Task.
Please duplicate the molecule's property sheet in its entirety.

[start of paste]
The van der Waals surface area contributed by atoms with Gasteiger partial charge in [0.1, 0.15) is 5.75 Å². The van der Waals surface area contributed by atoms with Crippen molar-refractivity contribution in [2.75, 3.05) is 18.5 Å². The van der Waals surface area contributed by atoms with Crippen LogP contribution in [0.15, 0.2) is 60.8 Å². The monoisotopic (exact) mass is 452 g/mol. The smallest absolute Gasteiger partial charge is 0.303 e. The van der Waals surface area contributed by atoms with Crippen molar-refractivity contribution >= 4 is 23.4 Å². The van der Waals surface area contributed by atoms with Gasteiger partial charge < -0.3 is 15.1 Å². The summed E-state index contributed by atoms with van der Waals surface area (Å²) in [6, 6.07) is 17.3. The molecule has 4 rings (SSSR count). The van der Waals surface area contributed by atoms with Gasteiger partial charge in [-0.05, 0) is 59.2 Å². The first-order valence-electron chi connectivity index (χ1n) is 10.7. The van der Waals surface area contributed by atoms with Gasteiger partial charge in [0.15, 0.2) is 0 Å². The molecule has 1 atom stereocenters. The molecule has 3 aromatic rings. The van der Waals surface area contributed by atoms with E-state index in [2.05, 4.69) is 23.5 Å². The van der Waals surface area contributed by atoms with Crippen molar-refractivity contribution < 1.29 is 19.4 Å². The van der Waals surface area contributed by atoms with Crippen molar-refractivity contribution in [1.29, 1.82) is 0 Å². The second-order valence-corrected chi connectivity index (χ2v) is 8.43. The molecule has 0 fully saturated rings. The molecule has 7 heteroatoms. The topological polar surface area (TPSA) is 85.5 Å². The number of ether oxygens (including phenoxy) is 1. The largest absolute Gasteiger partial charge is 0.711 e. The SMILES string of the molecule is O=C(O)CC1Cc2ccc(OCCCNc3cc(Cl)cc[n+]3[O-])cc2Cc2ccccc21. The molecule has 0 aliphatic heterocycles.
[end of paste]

The van der Waals surface area contributed by atoms with Gasteiger partial charge in [0.1, 0.15) is 5.75 Å². The van der Waals surface area contributed by atoms with Crippen molar-refractivity contribution in [2.75, 3.05) is 18.5 Å². The van der Waals surface area contributed by atoms with Crippen LogP contribution in [0.15, 0.2) is 60.8 Å². The monoisotopic (exact) mass is 452 g/mol. The smallest absolute Gasteiger partial charge is 0.303 e. The van der Waals surface area contributed by atoms with Crippen molar-refractivity contribution >= 4 is 23.4 Å². The van der Waals surface area contributed by atoms with Gasteiger partial charge < -0.3 is 15.1 Å². The summed E-state index contributed by atoms with van der Waals surface area (Å²) in [6, 6.07) is 17.3. The molecule has 4 rings (SSSR count). The van der Waals surface area contributed by atoms with Gasteiger partial charge in [-0.05, 0) is 59.2 Å². The first-order valence-electron chi connectivity index (χ1n) is 10.7. The van der Waals surface area contributed by atoms with Gasteiger partial charge in [0.15, 0.2) is 0 Å². The molecule has 1 atom stereocenters. The molecule has 3 aromatic rings. The van der Waals surface area contributed by atoms with E-state index in [2.05, 4.69) is 23.5 Å². The van der Waals surface area contributed by atoms with Crippen molar-refractivity contribution < 1.29 is 19.4 Å². The van der Waals surface area contributed by atoms with Crippen molar-refractivity contribution in [1.29, 1.82) is 0 Å². The second-order valence-corrected chi connectivity index (χ2v) is 8.43. The molecule has 0 fully saturated rings. The molecule has 7 heteroatoms. The topological polar surface area (TPSA) is 85.5 Å². The number of ether oxygens (including phenoxy) is 1. The largest absolute Gasteiger partial charge is 0.711 e. The SMILES string of the molecule is O=C(O)CC1Cc2ccc(OCCCNc3cc(Cl)cc[n+]3[O-])cc2Cc2ccccc21. The molecule has 0 aliphatic heterocycles.